BHSH attributes much of the losses to labor costs, which are higher in Southeast Michigan due to far more competition than the west side of the state.
“… unfavorable results were primarily due to increased salaries and wages expense, significant spend in agency and critical staffing and continued higher levels of premium and incentive compensation for clinical team members,” the health system wrote in its report. “In the second quarter we began to see signs of improvement in agency and critical staffing levels, however, we have a considerable amount of work to do to get back to target.”
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Beaumont, and its eight hospitals, had higher expenses than Spectrum’s 11 West Michigan hospitals. Between Feb. 1 and June 30, Beaumont spent $1.21 billion on wages and benefits, compared to $980 million for Spectrum West Michigan during the first six months of the year.
But Beaumont’s losses were offset by the strong financial performance of BHSH’s Southwest Michigan operations and its integrated insurance arm Priority Health. Spectrum Southwest Michigan reported an operating income of $139.7 million on revenue of $1.92 billion and Priority reported income of $91.4 million on revenue of $3.11 billion during the first six months of the year, respectively.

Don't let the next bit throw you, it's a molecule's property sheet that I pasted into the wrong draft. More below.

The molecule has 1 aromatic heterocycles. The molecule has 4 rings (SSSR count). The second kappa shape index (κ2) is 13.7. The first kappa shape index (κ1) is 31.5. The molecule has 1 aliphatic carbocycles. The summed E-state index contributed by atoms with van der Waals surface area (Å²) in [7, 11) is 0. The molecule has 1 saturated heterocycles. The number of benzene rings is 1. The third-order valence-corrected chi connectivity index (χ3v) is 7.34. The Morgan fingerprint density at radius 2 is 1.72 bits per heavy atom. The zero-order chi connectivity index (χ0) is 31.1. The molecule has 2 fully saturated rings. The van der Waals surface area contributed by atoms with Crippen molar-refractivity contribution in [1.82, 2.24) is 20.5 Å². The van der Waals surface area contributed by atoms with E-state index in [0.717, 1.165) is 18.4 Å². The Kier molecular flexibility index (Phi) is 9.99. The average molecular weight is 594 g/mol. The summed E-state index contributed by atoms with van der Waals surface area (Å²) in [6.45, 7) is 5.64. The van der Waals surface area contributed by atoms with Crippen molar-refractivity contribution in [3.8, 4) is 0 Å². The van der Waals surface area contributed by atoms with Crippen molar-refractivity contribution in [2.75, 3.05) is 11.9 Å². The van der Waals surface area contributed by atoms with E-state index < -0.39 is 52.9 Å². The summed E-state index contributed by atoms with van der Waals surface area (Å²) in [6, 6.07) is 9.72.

BHSH Spectrum Health Lakeland operates three hospitals and reported income of $3.3 million on revenue of $323 million for the first six months of 2022.
The entire system’s investments also dropped during the first half of the year, with Beaumont losing $252.8 million, Spectrum West Michigan losing $2.9 million and Priority losing $139.9 million.
Systemwide, BHSH reported an income of $119.7 million on revenue of $6.56 billion during the first half of the year, compared to income of $265.8 million on revenue of just $4.5 billion during the first half of 2021 prior to its merger with Beaumont.
This story first appeared in our sister publication, Crain’s Detroit Business.